"All the Pretty Horses" by Cormac McCarthy (1992)
"They rode out along the fenceline and across the open pastureland. The leather creaked in the morning cold. They pushed the horses into a lope. The lights fell away behind them. They rode out on the high prairie where they slowed the horses to a walk and the stars swarmed around them out of the blackness. They heard somewhere in that tenantless night a bell that tolled and ceased where no bell was and they rode out on the round dais of the earth which alone was dark and no light to it and which carried their figures and bore them upinto the swarming stars so that they rode not under but among them and they rode at once jaunty and circumspect, like thieves newly loosed in that dark electric, like young thieves in a glowing orchard, loosely jacketed against the cold and ten thousand worlds for the choosing"
"All the Pretty Horses" is the first book in McCarthy's Border Trilogy, a trio which also includes "The Crossing" and "Cities of the Plain." I have read all three books in this series, though I have read the first book last. I must say that I'm a bit sorry about this, because I think "Cities of the Plain" would have been even more devastating if I had read the books of the trilogy in their proper order.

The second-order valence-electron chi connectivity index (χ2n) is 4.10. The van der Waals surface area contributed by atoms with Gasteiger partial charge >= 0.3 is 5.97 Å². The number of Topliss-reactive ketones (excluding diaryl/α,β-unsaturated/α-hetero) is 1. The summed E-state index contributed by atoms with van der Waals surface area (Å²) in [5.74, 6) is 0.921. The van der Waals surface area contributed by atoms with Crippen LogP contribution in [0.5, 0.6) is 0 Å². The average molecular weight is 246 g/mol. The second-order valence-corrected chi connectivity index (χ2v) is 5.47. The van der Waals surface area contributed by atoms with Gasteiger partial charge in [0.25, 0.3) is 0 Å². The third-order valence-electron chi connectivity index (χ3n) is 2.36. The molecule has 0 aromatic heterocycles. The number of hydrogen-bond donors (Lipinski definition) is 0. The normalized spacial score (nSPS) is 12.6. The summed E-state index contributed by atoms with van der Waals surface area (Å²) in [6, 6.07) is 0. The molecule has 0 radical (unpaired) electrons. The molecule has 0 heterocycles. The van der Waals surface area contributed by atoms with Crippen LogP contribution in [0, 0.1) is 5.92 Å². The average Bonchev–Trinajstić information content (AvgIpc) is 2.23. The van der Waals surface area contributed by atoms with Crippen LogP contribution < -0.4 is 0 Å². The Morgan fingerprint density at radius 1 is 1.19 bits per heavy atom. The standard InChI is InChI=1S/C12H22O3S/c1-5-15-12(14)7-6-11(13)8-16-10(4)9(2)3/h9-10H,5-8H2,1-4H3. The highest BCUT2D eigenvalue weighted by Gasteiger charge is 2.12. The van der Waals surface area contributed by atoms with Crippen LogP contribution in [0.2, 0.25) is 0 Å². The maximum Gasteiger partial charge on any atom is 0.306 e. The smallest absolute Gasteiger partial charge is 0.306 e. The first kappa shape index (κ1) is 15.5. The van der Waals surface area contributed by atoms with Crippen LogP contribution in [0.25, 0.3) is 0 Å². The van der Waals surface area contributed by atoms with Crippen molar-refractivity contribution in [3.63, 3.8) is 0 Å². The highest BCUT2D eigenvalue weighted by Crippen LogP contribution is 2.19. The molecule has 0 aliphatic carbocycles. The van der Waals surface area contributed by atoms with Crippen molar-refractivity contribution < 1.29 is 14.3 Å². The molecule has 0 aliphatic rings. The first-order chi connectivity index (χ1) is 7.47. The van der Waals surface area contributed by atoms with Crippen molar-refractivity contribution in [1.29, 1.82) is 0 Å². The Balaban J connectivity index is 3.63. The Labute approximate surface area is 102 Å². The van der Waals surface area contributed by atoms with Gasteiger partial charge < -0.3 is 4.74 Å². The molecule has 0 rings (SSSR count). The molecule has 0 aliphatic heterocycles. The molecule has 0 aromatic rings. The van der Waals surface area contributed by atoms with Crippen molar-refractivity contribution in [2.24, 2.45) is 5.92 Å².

In "All the Pretty Horses" John Grady Cole and his friend Lacey Rawlins set out for Mexico on horseback. What follows is a series of adventures that prompt both of these characters to question the very essence of their respective realities. There is death along the way, and also love, and a fair amount of philosophizing from various perspectives.
It is an excellent book. I liked it more than "The Crossing," which was a bit too existential for me, but not as much as the earth-shattering "Cities of the Plain," which is one of the best books I've ever read. My only complaint about "All the Pretty Horses" is the monologue delivered by the aunt near the end. This monologue seems little more than a vehicle with which McCarthy tries to get more philosophical musings across, and it takes the reader too far outside the narrative.
The section detailing their stay in a Mexican prison, however, is amazing. I cannot think of any other part of any other book that communicates such desperation, and it really is a stunning achievement. It also anticipates an important development in "Cities of the Plain," and it would add a lot of gravity to that development if you read the trilogy in order.
Anyone who thinks they don't like Westerns needs to read this. It does what any truly great book does, it transcends the setting of the story, it transcends the limitations of the characters, and it shows us the Very Large that inevitably comes to exist inside the Very Small.